I would like your opinion on how school selection could potentially impact my career trajectory and professional network. I understand that certain employers emphasize MBA brand over others. I also understand that being obligated to pay high student loans may stifle my ability to pursue entrepreneurial opportunities. Do you think it’s worth the extra money to attend a school like (Top School) vs. (School X or Y)?

Thanks for your time and advice!



Hey (NAME)

Thanks for reading my blog, and for reaching out with your question about the MBA application process.  It’s funny how this exact question comes up every single year. In fact, it came up a couple of different times over the past two weeks.

As you might imagine, this question comes up every single year. The combination of schools changes, though not dramatically but the question remains the same.  Here is what I think.

In short, all comes down to what you value most. And applicants tend to value different things. Some of them value ranking, others prestige, others location, others classmates, others potential job opportunities, and some don’t know what they value. My message as an MBA admissions advisor is usually aimed at the people in that last category, and I try to catch them far before they ever apply to business school so I can help them figure out what they value most. The message is that you have to know what you value early. Because schools will throw money at you, you’ll meet interesting classmates, get exposed to new opportunities, and you won’t have a sense of what you really wanted in the first place.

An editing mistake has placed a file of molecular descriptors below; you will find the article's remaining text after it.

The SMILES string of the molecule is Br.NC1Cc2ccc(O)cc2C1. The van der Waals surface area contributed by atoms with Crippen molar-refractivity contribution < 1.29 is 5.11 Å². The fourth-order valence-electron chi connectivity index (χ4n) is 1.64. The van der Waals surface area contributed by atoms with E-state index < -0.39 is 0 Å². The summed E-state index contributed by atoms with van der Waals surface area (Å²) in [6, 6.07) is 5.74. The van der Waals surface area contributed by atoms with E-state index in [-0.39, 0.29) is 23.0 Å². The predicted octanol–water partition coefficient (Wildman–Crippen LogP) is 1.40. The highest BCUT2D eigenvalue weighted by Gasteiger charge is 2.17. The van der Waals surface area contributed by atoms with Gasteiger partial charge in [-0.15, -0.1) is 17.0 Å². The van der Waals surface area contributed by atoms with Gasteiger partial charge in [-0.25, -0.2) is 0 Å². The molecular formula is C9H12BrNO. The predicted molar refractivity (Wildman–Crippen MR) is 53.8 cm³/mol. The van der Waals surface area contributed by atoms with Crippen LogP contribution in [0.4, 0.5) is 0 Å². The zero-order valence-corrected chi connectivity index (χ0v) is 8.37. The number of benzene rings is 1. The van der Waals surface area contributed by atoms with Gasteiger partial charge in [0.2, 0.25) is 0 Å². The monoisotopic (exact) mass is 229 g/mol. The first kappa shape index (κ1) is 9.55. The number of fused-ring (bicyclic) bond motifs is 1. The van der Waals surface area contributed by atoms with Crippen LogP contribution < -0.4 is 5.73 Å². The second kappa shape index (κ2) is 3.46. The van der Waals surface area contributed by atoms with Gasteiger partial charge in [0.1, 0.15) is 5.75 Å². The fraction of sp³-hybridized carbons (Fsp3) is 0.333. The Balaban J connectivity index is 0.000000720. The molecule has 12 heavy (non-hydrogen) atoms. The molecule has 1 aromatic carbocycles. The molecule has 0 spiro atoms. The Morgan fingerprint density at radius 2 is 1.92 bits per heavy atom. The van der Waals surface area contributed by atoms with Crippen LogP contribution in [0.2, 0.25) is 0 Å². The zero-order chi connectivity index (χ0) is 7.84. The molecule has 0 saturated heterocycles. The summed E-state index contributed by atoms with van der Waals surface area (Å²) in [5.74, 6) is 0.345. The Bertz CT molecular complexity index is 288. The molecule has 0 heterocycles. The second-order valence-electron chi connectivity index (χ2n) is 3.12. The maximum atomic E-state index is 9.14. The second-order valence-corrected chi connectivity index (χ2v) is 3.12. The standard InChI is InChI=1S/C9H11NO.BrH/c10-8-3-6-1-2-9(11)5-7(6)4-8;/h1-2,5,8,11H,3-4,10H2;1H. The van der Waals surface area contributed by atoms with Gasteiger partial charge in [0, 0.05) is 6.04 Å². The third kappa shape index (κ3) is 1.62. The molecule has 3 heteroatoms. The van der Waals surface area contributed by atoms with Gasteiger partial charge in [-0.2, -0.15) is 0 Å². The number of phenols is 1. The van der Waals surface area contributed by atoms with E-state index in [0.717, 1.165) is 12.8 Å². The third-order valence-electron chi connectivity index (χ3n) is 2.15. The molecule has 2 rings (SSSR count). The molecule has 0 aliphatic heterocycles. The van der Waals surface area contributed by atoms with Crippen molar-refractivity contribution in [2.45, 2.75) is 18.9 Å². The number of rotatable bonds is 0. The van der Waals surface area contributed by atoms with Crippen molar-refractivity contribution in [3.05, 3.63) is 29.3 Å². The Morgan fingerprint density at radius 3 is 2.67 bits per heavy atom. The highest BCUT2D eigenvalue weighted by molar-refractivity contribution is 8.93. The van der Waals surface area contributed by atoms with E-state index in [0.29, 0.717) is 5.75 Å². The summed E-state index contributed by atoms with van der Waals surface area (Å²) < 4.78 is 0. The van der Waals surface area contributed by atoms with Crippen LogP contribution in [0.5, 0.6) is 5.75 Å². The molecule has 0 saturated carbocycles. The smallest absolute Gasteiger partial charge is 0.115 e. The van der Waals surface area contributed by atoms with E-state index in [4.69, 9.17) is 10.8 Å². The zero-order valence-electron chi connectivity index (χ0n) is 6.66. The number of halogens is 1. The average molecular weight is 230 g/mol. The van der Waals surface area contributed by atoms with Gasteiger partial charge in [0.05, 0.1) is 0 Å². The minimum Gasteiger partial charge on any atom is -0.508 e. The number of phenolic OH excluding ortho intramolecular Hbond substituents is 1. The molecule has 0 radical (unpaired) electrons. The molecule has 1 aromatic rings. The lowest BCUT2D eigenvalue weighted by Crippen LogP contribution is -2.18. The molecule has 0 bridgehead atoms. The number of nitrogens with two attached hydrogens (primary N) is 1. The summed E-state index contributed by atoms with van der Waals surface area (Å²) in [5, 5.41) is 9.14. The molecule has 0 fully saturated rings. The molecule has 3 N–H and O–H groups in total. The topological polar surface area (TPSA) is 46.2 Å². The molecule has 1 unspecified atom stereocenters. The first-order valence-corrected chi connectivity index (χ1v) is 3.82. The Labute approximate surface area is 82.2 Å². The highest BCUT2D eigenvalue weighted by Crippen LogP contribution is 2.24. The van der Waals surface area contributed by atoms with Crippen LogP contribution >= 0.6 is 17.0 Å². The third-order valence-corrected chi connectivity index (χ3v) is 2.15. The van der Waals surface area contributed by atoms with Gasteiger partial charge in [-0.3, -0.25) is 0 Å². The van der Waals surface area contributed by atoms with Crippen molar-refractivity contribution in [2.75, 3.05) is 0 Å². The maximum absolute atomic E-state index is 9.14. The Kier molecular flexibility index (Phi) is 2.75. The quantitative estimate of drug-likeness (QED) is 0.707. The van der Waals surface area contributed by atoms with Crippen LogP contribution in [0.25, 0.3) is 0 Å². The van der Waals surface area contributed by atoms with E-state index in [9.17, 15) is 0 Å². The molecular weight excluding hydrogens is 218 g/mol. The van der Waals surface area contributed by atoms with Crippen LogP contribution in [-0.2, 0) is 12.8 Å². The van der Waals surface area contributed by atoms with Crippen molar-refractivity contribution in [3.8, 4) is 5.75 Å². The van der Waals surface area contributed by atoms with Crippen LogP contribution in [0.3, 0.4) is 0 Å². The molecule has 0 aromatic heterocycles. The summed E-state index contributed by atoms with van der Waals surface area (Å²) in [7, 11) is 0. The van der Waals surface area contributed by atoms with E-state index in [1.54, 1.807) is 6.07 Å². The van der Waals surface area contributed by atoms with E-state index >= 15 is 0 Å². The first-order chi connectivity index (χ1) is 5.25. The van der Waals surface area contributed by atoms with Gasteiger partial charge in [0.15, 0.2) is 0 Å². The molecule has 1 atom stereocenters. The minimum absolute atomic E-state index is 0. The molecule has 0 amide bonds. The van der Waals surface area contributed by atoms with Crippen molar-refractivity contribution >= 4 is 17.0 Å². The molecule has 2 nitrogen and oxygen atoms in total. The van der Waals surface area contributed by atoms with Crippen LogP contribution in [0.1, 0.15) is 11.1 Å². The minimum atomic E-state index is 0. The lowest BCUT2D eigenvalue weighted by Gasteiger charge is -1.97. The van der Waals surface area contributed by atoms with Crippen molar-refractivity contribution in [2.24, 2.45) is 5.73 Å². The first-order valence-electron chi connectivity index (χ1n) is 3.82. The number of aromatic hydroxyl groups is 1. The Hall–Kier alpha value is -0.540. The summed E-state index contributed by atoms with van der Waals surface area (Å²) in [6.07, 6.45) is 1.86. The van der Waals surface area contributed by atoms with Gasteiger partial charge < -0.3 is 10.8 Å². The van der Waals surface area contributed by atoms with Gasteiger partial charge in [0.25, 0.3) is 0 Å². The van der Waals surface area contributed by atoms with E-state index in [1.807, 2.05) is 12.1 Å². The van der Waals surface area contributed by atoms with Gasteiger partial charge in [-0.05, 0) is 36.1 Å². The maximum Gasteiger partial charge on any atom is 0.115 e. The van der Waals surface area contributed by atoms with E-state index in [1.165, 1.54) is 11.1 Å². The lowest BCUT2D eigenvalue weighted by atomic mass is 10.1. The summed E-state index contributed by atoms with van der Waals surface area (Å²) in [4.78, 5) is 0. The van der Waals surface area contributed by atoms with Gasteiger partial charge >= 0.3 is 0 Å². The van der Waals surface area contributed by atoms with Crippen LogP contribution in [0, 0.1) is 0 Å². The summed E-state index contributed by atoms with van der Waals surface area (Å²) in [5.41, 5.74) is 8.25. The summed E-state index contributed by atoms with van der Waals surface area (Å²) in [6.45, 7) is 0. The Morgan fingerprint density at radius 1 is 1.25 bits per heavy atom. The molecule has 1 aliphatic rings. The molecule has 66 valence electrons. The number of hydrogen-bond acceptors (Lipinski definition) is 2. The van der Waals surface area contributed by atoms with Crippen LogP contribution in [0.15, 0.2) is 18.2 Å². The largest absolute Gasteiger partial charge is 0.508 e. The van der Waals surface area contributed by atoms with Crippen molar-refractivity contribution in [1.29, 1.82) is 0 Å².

The problem is that most people don’t know what they value so they start to ask around and get answers. The problem is they ask too many people and the answers are not only diverse but also confusing. In many cases, they look like the following:

  1. Most alum of (Top School) will tell you that there is a material difference. Especially if they made the same decision. So they’ll tell you to go to their school
  2. Most alum of School X or Y would say otherwise, especially if they made the same decision. They’ll find reasons you should save the money and go with their school
  3. Asking someone online (like me) I should theoretically tell you to choose My School which is Kellogg or the school closest in culture to mine
  4. Many very senior leaders will likely tell you to choose School because they might value the brand of the school. Especially if they recruit at that program.
  5. Mathematicians would probably do the math compounded over 30 years and prove that the money is not actually a large factor, depending on the industry.
  6. People who have worked their butts of to succeed will tell you it doesn’t matter, because hard work is what makes the difference, not school name.
  7. People who have worked really hard but not seen the fruits of their labor will tell you to pick the higher ranked school because that is what will make the difference.